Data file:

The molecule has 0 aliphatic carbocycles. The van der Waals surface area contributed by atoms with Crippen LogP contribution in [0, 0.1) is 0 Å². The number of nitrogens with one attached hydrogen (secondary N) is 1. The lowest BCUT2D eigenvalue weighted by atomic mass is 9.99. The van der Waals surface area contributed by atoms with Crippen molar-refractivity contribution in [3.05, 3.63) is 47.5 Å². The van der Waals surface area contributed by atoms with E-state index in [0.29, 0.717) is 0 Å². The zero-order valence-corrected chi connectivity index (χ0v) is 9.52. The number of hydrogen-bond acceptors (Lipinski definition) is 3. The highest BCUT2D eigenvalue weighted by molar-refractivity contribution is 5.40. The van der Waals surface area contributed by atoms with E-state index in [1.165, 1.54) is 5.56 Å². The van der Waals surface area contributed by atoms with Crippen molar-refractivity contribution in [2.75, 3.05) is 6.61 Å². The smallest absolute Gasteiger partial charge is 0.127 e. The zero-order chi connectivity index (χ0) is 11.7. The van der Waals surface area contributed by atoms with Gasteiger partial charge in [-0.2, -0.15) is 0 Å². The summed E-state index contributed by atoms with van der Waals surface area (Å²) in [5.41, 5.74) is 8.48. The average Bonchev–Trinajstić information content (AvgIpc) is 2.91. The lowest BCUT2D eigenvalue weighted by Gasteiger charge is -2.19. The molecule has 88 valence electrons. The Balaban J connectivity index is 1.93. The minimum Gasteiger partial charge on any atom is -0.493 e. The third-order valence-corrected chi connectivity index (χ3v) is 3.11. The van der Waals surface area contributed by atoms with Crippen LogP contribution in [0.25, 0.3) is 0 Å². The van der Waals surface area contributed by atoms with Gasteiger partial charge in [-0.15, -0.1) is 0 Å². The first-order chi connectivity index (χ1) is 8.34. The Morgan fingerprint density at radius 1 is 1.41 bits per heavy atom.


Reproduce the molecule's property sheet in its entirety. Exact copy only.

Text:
The molecule has 0 aliphatic carbocycles. The van der Waals surface area contributed by atoms with Crippen LogP contribution in [0, 0.1) is 0 Å². The number of nitrogens with one attached hydrogen (secondary N) is 1. The lowest BCUT2D eigenvalue weighted by atomic mass is 9.99. The van der Waals surface area contributed by atoms with Crippen molar-refractivity contribution in [3.05, 3.63) is 47.5 Å². The van der Waals surface area contributed by atoms with E-state index in [0.29, 0.717) is 0 Å². The zero-order valence-corrected chi connectivity index (χ0v) is 9.52. The number of hydrogen-bond acceptors (Lipinski definition) is 3. The highest BCUT2D eigenvalue weighted by molar-refractivity contribution is 5.40. The van der Waals surface area contributed by atoms with E-state index in [1.165, 1.54) is 5.56 Å². The van der Waals surface area contributed by atoms with Crippen molar-refractivity contribution in [2.75, 3.05) is 6.61 Å². The smallest absolute Gasteiger partial charge is 0.127 e. The zero-order chi connectivity index (χ0) is 11.7. The van der Waals surface area contributed by atoms with Gasteiger partial charge in [-0.2, -0.15) is 0 Å². The summed E-state index contributed by atoms with van der Waals surface area (Å²) in [5.41, 5.74) is 8.48. The average Bonchev–Trinajstić information content (AvgIpc) is 2.91. The lowest BCUT2D eigenvalue weighted by Gasteiger charge is -2.19. The molecule has 88 valence electrons. The Balaban J connectivity index is 1.93. The minimum Gasteiger partial charge on any atom is -0.493 e. The third-order valence-corrected chi connectivity index (χ3v) is 3.11. The van der Waals surface area contributed by atoms with Crippen LogP contribution in [0.25, 0.3) is 0 Å². The van der Waals surface area contributed by atoms with Gasteiger partial charge in [-0.15, -0.1) is 0 Å². The first-order chi connectivity index (χ1) is 8.34. The Morgan fingerprint density at radius 1 is 1.41 bits per heavy atom.